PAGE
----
a jar on the soil

How to Perform a Soil Test Using a Mason Jar?

When it comes to gardening, a few considerations are more important than the quality of your soil. Understanding soil texture and soil quality is often the deciding factor in whether or not your gardening is going to be a success. Soil testing can be expensive, time-consuming, and require plenty of equipment. Or you can use a simple trick that involves nothing more than a mason jar and some of your time. 

Interested in finding out how to perform a soil test using a mason jar? Then read on. This simple guide will break down how to carry out this test today.

The Importance of Quality Soil

Put simply, if your soil is not of a high standard, then nothing can change that. No amount of product, fertilizer, or add-on will make your soil go from low quality to high quality. Instead, creating quality soil is a natural process. Having quality soil is the difference between a verdant garden with ample room for growth and gardens that produce a fraction of the yield you wanted.

Soil texture is vital to understand because it plays a role in soil drainage. For a large chunk of the plants we grow, soil drainage is the be-all and end-all. Soil is made up of a trio of different particles – sand, clay, and silt – that have broken down from rocks and minerals over the course of history. 

You want to get the right balance of these three ‘ingredients’ if you will, and the typical mixture you want is around 40% sand, 40% silt, and 20% clay. This 40/40/20 split is known as “loam,” and it is perfect for plants. If you want to know whether or not your soil matches this description, then you can use our simple mason jar soil test to find out for yourself!

Beginning of Your Soil Test

To carry out a homemade soil test using a mason jar, you must invest in a single product. To get started, you will need:

  • A mason jar that comes with a lid.
  • The soil that you wish to start testing.
  • Water to use in the combination.

You might also wish to have a measuring device. A ruler will do, but you could use a measuring tape. Now that you have everything you need to start let’s look at the process involved.

The Mason Jar Soil Test

Here are the following step-by-step instructions in making this test.

Fill up your Jar

First off, go outside and dig up some of your soil. Your sample should come around 1-2” down into the ground. The first step that you need to carry out is to fill up the mason jar with soil. You should be looking to fill it around 50% of the way up the jar. 

Add Water to the Jar

The next phase of the mason jar soil test is to add in the water. You should be looking for a 50/50 split of water and soil, if possible. Too much water (or too little) can mess with the results. So, try and aim for a halfway split – this should be enough to suit your needs.

Prepare the Jar

Now you need to take the jar and place the mason jar lid on top. Secure this lid as tightly as possible, then shake the jar for a couple of minutes. This should require pretty thorough shaking, so be prepared to keep going. When the soil is combined with the water, you are ready.

mason jar with water and soil on top of the table

Now, you need to let the jar settle down. Leave it on a cool, dry, and flat surface and sit for a minimum of 24 hours.

Determining Your Mason Jar Soil Test Results

Now that you have the actual test itself carried out, you need to wait for the results. As noted above, you need to give the test at least 24 hours to settle down. The main thing that you are looking for in this mason jar soil test is to see the particles adjusting and changing. The density of each of the trio of materials plays a role in what you will.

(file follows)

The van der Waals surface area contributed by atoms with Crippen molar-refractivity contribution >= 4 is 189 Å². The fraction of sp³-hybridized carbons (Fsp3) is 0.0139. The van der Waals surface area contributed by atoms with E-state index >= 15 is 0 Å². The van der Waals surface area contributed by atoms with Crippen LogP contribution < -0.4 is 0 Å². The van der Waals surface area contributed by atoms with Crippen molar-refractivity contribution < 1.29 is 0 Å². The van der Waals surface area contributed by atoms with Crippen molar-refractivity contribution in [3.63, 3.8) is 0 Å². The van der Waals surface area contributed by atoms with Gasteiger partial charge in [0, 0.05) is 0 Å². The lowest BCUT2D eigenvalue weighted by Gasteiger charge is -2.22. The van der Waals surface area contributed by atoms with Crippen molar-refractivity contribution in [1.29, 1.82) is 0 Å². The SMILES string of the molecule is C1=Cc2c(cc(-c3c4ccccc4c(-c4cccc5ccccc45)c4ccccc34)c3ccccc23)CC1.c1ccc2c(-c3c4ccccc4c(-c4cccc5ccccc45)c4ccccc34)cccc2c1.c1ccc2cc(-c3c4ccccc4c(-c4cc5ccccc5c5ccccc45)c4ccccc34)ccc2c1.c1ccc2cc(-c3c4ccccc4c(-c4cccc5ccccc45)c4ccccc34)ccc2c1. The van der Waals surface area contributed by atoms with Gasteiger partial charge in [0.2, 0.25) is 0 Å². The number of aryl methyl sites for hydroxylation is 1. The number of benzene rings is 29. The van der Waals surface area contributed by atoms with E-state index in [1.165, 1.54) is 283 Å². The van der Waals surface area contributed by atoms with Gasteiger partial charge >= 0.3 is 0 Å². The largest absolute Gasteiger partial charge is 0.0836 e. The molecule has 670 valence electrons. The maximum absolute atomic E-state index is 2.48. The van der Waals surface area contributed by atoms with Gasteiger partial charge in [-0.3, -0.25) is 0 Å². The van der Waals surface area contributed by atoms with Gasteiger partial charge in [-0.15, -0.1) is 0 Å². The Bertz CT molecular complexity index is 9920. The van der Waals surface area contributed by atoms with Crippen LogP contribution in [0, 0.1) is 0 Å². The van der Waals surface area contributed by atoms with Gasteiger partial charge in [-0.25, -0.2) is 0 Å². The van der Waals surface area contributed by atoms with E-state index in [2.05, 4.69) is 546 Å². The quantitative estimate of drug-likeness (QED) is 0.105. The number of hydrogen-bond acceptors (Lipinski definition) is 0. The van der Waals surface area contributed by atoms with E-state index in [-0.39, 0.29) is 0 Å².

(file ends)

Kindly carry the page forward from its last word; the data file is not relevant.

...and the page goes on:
Sand is comfortably the densest of the particles so it will sink first. Within a few minutes of filling your mason jar, you should see the sand beginning to move to the bottom. Silt takes hours, so make sure you give the silt plenty of time to come around and start coming to the bottom. Meanwhile, clay will form a layer that sits atop the silt layer, which sits atop the sand.

You need to give this at least 24 hours because clay takes the longest to settle and can even exceed 24 hours. Another thing to note is that the longer you wait, the clearer the difference is going to become. For example, if you wait for a few days, the difference should be crystal-clear between each layer.

Calculating The Results

This is the challenging part of the mason jar soil test – you need to work out your rough levels of each of the three substances involved. To calculate the soil levels, you need a ruler or measuring tape. Basically, calculate how deep the soil itself actually goes and then measure how high each substance goes. 

Again, you want around 40% sand, 40% silt, and 20% clay. If you find that your make-up matches this, congratulations, as you have some excellent soil. 

Improving Your Soil

What if the results you have above are not at the 40/40/20 level? The easiest way to solve this is to add some organic matter to your soil. Organic matter floats to the top of your mason jar, so separating from the three standard soil ingredients is easy.

Adding in more compost, for example, can help to improve drainage and work towards improving soil quality. It also feeds more nutrition into the soil, which can be vital for the roots of your plants. You should also consider adding a mulch layer atop your ground, as this can add more variety and organic matter to feed the soil.

As you can see, the mason jar soil test is both very easy to do and effective. Buy a few mason jars, fill them with the soil as noted above, and then wait for each test to settle. This will give you an idea of soil quality across your whole garden. Then, you can work out where needs improvement and where you could start growing immediately.

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